More than 200 flags were given to members of the Air Force’s 354th Fighter Wing and residents of Fairbanks, Alaska, for Pride Month in 2015. (U.S. Air Force photo by Senior Airman Ashley Nicole Taylor)

In late October, the superintendent for a Defense Department school in Germany informed one of her students — the 11-year-old transgender daughter of a service member stationed at Ramstein Air Base — that the child was no longer allowed to use the girls’ restroom.

The student was frightened by the prospect of using the boys’ room, and forced to leave her building and walk across a courtyard to use gender-neutral facilities. Advocates appealed to the Pentagon, calling the superintendent’s action an affront to the girl’s civil rights. It also appeared to be at odds with a policy, approved in June 2016, lifting a prohibition on military service by the thousands of transgender men and women already in uniform and setting a one-year deadline to develop plans for accepting transgender enlistees and officer candidates. Within days, a military-wide directive declared all students free to use school bathrooms and locker rooms consistent with their gender identity.

But the incident in Germany was indicative of a deep institutional resistance to the all-inclusive policy ushered in during the waning months of Barack Obama’s presidency.

And in a series of tweets Wednesday morning, President Trump signaled his intent to ban transgender men and women from serving in the U.S. military, saying their presence in the ranks is costly and distracting.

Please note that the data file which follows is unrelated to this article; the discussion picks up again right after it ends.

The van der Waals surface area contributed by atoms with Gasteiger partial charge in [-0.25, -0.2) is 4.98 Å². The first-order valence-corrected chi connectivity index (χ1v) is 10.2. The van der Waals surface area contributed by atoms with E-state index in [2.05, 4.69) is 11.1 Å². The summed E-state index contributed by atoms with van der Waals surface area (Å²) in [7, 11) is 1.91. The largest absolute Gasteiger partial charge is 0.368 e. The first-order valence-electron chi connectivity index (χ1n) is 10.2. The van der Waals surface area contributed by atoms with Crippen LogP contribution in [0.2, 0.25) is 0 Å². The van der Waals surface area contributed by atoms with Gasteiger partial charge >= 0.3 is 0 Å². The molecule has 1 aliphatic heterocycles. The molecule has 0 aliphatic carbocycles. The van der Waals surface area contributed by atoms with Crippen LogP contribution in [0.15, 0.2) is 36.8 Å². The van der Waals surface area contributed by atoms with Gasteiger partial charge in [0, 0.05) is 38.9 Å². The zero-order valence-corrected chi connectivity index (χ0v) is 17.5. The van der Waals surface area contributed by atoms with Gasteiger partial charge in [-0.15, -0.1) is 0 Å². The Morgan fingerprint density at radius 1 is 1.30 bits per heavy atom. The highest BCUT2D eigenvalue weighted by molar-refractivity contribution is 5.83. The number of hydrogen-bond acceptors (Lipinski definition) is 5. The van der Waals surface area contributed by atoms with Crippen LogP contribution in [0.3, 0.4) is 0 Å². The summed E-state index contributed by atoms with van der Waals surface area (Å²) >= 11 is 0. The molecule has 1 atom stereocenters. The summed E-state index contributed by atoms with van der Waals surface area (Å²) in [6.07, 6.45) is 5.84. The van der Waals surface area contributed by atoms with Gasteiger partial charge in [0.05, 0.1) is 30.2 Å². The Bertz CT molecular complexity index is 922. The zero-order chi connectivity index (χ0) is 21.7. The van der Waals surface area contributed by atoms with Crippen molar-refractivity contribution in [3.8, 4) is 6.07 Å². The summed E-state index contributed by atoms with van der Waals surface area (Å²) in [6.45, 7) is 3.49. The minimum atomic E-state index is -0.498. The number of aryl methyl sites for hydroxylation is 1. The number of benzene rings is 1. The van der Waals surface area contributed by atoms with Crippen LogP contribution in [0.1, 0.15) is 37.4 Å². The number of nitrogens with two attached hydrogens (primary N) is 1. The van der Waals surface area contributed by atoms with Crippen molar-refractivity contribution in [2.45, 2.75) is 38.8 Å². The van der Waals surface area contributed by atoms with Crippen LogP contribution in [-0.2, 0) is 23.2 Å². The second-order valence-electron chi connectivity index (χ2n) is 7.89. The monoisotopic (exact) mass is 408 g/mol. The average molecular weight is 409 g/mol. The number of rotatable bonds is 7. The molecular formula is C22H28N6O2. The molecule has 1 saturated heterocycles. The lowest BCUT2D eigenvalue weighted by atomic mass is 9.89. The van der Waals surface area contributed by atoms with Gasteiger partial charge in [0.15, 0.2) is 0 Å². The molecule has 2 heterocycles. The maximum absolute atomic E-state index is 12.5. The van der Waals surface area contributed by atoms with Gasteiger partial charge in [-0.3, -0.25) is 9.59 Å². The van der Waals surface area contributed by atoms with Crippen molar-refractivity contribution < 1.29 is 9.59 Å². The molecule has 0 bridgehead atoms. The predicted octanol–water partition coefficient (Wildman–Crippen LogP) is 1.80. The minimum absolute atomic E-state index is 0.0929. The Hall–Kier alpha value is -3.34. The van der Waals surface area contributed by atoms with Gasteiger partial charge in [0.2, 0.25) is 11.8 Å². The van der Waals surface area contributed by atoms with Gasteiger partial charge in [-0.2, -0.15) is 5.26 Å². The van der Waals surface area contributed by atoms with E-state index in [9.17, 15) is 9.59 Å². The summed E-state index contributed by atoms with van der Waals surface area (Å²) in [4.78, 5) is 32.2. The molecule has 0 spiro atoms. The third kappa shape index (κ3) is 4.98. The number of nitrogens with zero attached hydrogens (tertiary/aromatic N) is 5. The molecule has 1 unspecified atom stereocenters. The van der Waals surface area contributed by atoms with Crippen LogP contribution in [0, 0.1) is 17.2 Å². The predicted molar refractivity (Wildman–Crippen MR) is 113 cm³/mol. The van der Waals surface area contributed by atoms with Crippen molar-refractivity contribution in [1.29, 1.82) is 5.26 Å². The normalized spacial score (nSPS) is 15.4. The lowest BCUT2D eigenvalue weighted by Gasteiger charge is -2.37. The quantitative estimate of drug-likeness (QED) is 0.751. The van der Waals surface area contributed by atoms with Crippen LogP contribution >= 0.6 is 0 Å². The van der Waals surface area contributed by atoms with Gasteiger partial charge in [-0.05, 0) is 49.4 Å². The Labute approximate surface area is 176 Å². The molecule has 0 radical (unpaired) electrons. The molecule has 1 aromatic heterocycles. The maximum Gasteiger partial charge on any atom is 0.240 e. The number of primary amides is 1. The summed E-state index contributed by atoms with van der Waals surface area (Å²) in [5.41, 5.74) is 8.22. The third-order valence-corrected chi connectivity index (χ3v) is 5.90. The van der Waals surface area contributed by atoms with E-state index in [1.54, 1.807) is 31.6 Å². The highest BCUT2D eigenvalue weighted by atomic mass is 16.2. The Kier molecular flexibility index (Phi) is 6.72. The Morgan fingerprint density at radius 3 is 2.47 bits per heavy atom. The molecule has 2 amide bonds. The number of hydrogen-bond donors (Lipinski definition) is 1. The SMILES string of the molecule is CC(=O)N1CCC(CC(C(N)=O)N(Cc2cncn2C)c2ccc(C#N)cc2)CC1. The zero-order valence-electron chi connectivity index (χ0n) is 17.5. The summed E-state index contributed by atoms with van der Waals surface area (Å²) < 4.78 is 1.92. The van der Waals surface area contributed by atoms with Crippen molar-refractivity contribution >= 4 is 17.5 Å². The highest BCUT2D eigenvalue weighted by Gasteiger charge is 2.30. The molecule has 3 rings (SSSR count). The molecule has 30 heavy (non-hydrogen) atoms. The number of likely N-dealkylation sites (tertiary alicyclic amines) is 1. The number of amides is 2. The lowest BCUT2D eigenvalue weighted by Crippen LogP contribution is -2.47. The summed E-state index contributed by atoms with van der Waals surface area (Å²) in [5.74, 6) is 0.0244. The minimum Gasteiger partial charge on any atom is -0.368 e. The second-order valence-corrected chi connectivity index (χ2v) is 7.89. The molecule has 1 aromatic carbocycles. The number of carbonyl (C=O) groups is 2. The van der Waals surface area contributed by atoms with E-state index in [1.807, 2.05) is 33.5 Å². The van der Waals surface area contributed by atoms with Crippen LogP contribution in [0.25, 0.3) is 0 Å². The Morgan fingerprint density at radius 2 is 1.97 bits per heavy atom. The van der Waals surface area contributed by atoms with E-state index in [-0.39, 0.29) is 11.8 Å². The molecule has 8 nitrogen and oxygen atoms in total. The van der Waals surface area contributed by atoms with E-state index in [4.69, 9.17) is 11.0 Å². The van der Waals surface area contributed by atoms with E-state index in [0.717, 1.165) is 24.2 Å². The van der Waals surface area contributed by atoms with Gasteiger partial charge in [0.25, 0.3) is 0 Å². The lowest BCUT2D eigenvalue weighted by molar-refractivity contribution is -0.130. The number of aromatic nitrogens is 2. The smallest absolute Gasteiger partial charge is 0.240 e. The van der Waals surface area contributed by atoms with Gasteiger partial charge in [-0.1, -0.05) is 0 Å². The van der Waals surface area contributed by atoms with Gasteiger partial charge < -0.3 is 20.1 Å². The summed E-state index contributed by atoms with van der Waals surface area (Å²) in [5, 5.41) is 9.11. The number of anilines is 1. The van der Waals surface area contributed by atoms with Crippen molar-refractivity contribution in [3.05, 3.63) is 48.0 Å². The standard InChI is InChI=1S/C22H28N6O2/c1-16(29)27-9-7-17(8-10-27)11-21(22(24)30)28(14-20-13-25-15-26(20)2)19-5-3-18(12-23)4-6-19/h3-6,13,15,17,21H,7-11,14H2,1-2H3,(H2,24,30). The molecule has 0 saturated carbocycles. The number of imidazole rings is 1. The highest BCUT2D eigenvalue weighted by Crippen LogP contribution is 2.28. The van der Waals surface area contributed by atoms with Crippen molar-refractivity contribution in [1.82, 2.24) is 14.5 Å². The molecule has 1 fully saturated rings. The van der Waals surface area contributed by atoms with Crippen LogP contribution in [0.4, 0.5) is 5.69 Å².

The Pentagon had no immediate answers on how Trump’s pronouncement will be implemented, saying only that it would work closely with the White House to carry out the commander in chief’s orders. Defense Secretary Jim Mattis is away from Washington on vacation.

For transgender troops and those who’ve supported their inclusion in the ranks, the president’s tweets represent the worst-case scenario they’ve long feared but hoped would never materialize. But the truth is there were indications of a wider rollback months ago.

As Military Times first reported in February, the Pentagon quietly rescinded its schools directive within weeks of Trump’s inauguration and Mattis’s confirmation as defense secretary, marking the first significant departure from Obama-era military personnel policy. It occurred as the Trump administration laid the groundwork to revoke similar protections for transgender students attending public schools, and raised questions about whether Trump and Mattis wanted to change other Obama policies, including those lifting restrictions on LGBT individuals and on women wishing to serve in ground-combat jobs.

Todd Weiler, the assistant defense secretary under Obama who ordered school facilities accessible to transgender students, said that well before Trump became the commander in chief, any effort to promote social change was met with pushback.

“That mind-set from the 1950s and ’60s” is pervasive among the Pentagon’s longest-tenured civilian staff, Weiler said, noting later that the generals and admirals “weren’t signing on in droves” in support of the policy. “They want a return to ‘Leave it to Beaver,’ but that’s not going to work.”